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22 April 2020
Like most countries around the world, Brazil is suffering from the COVID-19 crisis. Since the middle of March 2020, most retail businesses have been ordered to close in Brazil's largest cities. In addition, Brazil's borders have been closed to virtually all entrants other than Brazilian citizens and their immediate family members. This has abruptly halted the demand for passenger air transport: demand for international flights has dropped by more than 95% and demand for domestic flights has dropped by at least 80%. This has had an obvious adverse effect on air operator revenue (with the exception of demand for cargo flights). In addition, the value of the Brazilian real has fallen by more than 10% since the crisis began. This has forced Brazilian businesses with real-based revenue to spend more to acquire US dollars to pay for aircraft rent, parts and in some cases maintenance.
Through the Brazilian Bank for Social and Economic Development (Banco Nacional de Desenvolvimento Economico e Social), a bank owned by the federal government, it is likely that loans or other forms of economic assistance will be provided to the country's national carriers. As of the time of writing, that assistance has not yet been disbursed; however, disbursement may begin imminently. In the meantime, a draft law providing emergency relief (PL1397/2020 (the draft law)) has been submitted to the lower house of Congress. To become law, it would have to be approved by the lower house, the upper house (the Senate) and the president.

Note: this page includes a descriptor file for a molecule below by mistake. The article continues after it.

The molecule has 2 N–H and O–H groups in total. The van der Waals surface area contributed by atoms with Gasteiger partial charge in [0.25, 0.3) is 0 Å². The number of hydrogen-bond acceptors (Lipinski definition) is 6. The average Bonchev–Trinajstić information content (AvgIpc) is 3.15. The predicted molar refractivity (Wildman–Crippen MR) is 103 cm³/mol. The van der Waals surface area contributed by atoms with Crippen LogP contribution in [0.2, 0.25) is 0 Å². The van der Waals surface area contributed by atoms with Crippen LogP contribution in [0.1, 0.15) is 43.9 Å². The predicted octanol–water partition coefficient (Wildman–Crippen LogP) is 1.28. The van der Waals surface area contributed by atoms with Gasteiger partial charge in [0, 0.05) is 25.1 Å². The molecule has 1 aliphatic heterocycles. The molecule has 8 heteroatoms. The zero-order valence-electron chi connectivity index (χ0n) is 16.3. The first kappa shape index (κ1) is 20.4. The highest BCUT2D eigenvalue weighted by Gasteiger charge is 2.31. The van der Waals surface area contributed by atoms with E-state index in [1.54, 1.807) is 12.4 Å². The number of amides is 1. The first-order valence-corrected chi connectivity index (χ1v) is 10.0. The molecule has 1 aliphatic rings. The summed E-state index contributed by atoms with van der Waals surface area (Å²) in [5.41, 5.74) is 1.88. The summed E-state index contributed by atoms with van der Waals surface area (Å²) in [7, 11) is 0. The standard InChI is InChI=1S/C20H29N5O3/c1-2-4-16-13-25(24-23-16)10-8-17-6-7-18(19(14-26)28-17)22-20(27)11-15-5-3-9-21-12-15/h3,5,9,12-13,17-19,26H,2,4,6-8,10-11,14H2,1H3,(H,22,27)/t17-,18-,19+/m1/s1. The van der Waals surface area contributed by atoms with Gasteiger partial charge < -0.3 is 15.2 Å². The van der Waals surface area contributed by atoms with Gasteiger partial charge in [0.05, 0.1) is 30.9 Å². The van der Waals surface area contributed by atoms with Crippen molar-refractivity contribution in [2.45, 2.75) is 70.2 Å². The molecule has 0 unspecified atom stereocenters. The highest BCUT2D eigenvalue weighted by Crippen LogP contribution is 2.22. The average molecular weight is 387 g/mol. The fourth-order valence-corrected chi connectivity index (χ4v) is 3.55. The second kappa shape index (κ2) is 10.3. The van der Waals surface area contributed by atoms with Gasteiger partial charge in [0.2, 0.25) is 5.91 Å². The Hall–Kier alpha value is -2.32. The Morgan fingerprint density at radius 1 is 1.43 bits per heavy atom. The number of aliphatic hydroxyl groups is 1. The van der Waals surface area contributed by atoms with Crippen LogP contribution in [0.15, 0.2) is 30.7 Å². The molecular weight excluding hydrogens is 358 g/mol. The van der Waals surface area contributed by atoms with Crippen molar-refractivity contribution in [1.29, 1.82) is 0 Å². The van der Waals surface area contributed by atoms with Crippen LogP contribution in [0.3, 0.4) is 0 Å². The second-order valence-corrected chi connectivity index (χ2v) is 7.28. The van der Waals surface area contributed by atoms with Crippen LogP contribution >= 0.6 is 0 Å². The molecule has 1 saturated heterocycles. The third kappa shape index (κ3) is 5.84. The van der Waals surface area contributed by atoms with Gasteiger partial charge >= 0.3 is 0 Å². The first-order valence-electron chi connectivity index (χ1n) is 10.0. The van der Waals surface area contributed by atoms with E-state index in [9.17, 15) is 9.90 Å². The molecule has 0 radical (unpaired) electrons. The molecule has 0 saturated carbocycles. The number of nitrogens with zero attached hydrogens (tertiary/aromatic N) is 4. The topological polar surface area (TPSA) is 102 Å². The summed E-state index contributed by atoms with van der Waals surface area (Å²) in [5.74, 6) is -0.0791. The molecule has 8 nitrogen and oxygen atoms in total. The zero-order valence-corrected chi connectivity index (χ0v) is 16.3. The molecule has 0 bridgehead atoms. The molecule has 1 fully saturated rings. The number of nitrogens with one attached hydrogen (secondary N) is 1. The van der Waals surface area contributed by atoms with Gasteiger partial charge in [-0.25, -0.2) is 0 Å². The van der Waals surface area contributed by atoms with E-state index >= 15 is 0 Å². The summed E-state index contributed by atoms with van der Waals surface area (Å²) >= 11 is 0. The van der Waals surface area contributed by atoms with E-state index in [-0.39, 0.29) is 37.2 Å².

If passed, the draft law would affect not only the aviation sector, but the economy as a whole. The draft law was prepared in the context of a long-term project to amend and restate the Bankruptcy Law. That project appears to be on hold temporarily. The impact of the draft law on the rights of aircraft lessors would be significant and place into question Brazil's compliance with the Cape Town Convention on International Interests in Mobile Equipment and the Protocol to the Convention on Matters Specific to Aircraft Equipment (the Cape Town Convention). The Cape Town Convention has been effective in Brazil since May 2013. Further, in March 2016 Brazil was added to the list of jurisdictions with qualifying declarations produced under the auspices of the Organisation for Economic Cooperation and Development (OECD). Being on that list entitles participants in the Brazilian aviation sector to qualify for special export credit agency discounts.
The main aspects of the draft law that would run afoul of the Cape Town Convention are new stay periods. According to the draft law, all execution actions pending or filed against certain debtors (most, if not all of Brazil's aircraft operators would qualify) for obligations arising from 20 March 2020, would be stayed for 60 days from the date on which the draft law becomes effective. The draft law further provides that if, at the end of the 60-day period, a debtor has not reached adequate agreements with its creditors, it may apply to a bankruptcy court requesting the appointment of a 'negotiator' (ie, a person or entity named by the debtor to centralise negotiations with its creditors). For an additional 60-day period, the negotiator would endeavour to reach agreements with the creditors for rescheduling or otherwise amending debt falling due after 20 March 2020. If, at the end of the second 60-day period, no agreement is reached, the debtor would be entitled to apply for bankruptcy protection (called 'judicial recuperation' in the Bankruptcy Law).